Termos para indexação: árvore tropical, germinação, velocidade de germinação, sementes duras, sementes mortas.

INTRODUCTION

Seed dormancy is a common phenomenon in tropical species (Knowles and Parrotta, 1995; Bruno et al., 2001), causing slow and non-uniform germination (Cruz et al., 2001). On the other hand, seed dormancy is recognized as a survival strategy, through which plants species avoid germination in unfavorable conditions (Fenner, 1993; Schmidt, 2000).

The impermeability of seed coat to water, or hard-seededness, is a common mechanism of dormancy in Leguminosae (Rolston, 1978), but it is also found in several other families including Anacardiaceae, Bixaceae, Cannaceae, Convolvulaceae, Ebenaceae, Geraniaceae, Liliaceae, Malvaceae, Myrtaceae, Rhamaceae, Sapindaceae, Solanaceae and Zingiberaceae (Ballard, 1973; Atwater, 1980).

Several pretreatments have been proven efficient to overcome dormancy of Leguminosae seeds (Baskin and Baskin, 1998; Schmidt, 2000). The mechanical scarification on an abrasive surface has been used to overcome dormancy in many Leguminosae species. For example, in Hymenaea intermedia Ducke, 96% of scarified seeds germinated in 26 days, while non-scarified seeds reached similar value only after 418 days (Cruz et al., 2001). In Bowdichia virgiloides Kunth, 79% of germination was obtained when seeds were scarified contrasting with 21% in the control treatment (Smiderle and Souza, 2003). In Sesbania sesban (L.) Fawc. & Rendle, germination was 82% when scarified compared to 68% in non-scarified seeds (Veasey and Freitas, 2002). Likewise germination in Senna occidentalis (L.) Link was 83% and 40%, respectively (Delachiave and Pinto, 2003).

Immersion in hot water at temperatures ranging from 60 to 100ºC is an efficient method of overcoming hard-seededness (Bianchetti, 1981; Bianchetti and Ramos, 1981; Bianchetti and Ramos, 1982a; Baskin and Baskin, 1998). Dimorphandra mollis Benth. seeds immersed in water at 100ºC for two minutes attained a germination of 64%, while germination of untreated seeds was 12% (Hermansen et al., 2000). Germination of Dinizia excelsa Ducke seeds scarified with water at 80ºC for 10 min, was 62%, against 7% in the control treatment (Vastano Júnior et al., 1983). Mimosa scabrella Benth. seeds immersed in water at 90ºC showed germination of 79%, while in non-scarified seeds the germination was 17% (Bianchetti, 1981). Immersion time should always be observed to avoid embryo death caused by heat exposure.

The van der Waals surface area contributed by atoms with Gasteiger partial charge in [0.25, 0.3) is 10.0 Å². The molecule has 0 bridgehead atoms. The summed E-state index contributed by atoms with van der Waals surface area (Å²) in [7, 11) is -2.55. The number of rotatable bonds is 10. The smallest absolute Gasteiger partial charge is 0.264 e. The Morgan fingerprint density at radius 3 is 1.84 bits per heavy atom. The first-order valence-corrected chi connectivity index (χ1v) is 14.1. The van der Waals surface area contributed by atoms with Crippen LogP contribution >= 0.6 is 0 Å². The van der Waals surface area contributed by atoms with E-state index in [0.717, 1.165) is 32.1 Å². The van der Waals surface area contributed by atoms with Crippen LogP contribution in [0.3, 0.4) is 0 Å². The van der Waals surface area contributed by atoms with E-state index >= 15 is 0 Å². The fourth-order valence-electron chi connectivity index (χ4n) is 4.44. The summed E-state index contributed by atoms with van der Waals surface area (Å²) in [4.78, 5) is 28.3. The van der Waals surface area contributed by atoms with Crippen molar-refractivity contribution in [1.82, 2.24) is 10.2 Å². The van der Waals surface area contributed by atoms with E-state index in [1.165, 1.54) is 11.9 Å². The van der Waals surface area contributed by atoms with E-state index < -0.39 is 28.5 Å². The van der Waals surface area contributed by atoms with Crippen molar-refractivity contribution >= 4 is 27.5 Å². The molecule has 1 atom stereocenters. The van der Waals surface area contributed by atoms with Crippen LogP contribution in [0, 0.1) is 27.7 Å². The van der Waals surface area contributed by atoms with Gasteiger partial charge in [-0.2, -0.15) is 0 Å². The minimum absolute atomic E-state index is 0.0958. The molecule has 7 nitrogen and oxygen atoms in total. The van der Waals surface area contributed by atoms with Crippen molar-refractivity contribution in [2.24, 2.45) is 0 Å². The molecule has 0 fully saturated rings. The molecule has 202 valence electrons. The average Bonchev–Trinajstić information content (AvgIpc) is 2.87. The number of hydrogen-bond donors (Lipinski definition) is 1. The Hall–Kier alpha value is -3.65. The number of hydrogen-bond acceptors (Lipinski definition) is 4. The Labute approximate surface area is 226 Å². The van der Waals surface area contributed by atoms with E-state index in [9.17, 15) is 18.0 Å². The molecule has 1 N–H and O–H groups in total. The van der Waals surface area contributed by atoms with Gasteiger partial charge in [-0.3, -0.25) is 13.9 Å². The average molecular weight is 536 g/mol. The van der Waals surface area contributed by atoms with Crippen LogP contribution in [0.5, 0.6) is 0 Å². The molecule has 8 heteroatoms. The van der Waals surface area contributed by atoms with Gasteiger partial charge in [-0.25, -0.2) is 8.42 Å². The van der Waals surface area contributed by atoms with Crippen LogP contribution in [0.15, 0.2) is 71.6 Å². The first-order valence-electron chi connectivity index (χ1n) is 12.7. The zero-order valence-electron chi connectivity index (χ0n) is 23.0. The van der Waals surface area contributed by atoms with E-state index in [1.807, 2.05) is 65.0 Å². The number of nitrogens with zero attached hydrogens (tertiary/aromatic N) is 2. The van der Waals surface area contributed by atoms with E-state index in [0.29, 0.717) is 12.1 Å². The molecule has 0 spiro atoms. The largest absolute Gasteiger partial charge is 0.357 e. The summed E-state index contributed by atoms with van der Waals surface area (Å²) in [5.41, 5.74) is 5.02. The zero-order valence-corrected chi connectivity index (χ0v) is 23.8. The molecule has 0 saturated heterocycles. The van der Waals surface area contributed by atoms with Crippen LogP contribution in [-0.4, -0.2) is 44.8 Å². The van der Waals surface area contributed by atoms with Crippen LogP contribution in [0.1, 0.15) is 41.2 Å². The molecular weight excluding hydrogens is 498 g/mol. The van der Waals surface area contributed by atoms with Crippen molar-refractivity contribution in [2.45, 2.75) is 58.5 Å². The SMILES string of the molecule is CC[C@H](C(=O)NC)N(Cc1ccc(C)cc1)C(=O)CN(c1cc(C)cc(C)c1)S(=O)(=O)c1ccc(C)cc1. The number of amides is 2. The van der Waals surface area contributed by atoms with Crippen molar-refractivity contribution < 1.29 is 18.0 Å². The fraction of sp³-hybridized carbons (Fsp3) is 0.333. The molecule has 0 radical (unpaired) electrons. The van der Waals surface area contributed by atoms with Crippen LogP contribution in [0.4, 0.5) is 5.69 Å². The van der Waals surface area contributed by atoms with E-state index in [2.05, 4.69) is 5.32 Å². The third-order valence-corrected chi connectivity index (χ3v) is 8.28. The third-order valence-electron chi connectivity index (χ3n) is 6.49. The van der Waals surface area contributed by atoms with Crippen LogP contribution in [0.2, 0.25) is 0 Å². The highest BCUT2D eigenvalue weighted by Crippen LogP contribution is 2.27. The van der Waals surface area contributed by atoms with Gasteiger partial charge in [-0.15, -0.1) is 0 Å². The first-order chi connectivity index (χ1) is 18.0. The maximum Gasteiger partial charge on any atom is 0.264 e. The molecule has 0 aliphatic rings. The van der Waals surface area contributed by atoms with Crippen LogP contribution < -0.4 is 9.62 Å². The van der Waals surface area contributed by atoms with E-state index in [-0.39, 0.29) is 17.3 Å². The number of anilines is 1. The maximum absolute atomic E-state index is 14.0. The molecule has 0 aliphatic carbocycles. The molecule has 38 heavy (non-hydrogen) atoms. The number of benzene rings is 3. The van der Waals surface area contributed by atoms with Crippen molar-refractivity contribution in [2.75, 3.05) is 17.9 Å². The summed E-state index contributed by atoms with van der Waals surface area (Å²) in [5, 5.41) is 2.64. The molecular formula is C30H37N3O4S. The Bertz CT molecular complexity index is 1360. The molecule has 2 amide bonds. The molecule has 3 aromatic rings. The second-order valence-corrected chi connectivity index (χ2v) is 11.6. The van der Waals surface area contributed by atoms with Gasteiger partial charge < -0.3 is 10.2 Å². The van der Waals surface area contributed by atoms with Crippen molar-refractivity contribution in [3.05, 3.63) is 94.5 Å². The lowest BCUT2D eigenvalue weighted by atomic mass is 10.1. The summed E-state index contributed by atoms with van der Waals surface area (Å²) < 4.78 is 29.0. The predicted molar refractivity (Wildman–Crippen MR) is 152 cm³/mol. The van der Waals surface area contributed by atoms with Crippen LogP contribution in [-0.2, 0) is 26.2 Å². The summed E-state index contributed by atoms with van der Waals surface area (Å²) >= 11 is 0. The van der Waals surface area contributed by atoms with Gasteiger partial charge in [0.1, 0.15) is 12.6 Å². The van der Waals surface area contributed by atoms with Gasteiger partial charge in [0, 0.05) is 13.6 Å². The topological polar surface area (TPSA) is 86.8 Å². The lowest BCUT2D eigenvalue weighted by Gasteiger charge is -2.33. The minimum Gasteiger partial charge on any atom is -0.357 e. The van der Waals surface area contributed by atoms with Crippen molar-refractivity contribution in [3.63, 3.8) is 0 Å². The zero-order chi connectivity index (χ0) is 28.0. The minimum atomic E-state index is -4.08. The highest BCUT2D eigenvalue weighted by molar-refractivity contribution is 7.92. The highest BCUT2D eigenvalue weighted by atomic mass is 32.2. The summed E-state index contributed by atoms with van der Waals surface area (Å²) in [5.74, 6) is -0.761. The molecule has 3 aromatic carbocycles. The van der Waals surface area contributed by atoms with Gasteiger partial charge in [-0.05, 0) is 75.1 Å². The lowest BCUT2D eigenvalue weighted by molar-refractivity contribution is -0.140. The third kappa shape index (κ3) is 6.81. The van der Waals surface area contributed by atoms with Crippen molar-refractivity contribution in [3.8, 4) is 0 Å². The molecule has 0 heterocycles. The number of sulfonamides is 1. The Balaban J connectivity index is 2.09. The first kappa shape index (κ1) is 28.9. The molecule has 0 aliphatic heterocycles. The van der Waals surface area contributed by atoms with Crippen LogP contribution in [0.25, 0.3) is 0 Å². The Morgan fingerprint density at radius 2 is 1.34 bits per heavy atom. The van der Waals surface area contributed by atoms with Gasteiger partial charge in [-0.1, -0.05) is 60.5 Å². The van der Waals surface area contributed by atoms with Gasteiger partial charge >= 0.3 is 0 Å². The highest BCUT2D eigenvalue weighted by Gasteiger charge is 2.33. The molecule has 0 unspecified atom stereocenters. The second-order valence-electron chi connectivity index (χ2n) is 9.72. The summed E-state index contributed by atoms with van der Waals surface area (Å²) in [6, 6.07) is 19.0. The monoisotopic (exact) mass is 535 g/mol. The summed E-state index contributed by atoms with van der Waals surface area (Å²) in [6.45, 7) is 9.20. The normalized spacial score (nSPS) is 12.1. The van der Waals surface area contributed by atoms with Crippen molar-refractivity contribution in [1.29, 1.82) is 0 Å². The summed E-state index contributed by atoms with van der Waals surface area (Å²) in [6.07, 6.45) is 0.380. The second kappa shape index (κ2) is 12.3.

Schizolobium amazonicum Huber ex Ducke, Leguminosae – Caesalpinioideae, locally known as "paricá" is one of the 350 tropical wood species exploited in the Brazilian Amazon (Martini et al., 1998). It is native to the States of Pará and Amazonas (Ducke, 1949), presenting rapid growth and it is important in sliced veneer production (Falesi and Santos, 1996; Rosa and Pinheiro, 2001). It has been considered a promising species to the reforestation in the Amazon region (Rosa and Pinheiro, 2001). Presently in the Paragominas region (Pará), approximately 30,000ha are planted with S. amazonicum and part of this area is being exploited.

According to Pereira et al. (1982) S. amazonicum seeds present high germination capacity without the need of any dormancy treatment. However, Maruyama and Ugamoto (1989) observed germination of only 28% at 23 days after sowing. Falesi and Santos (1996) reported germination in this species ranging from 4 to 96% after treatments to overcome dormancy. Maruyama and Ugamoto (1989) demonstrated that seeds of S. amazonicum have impermeable coats that delay germination. Bianchetti et al. (1997) evaluated the effect of several treatments to overcome dormancy in S. amazonicum seeds and observed germination ranging from 2 to 67%.

The present study was designed to quantify S. amazonicum seed germination, without any treatment to overcome dormancy and to identify an efficient method of breaking seed dormancy in this species. The working hypothesis was that S. amazonicum seed germination is improved when seeds are subjected to treatments to overcome dormancy.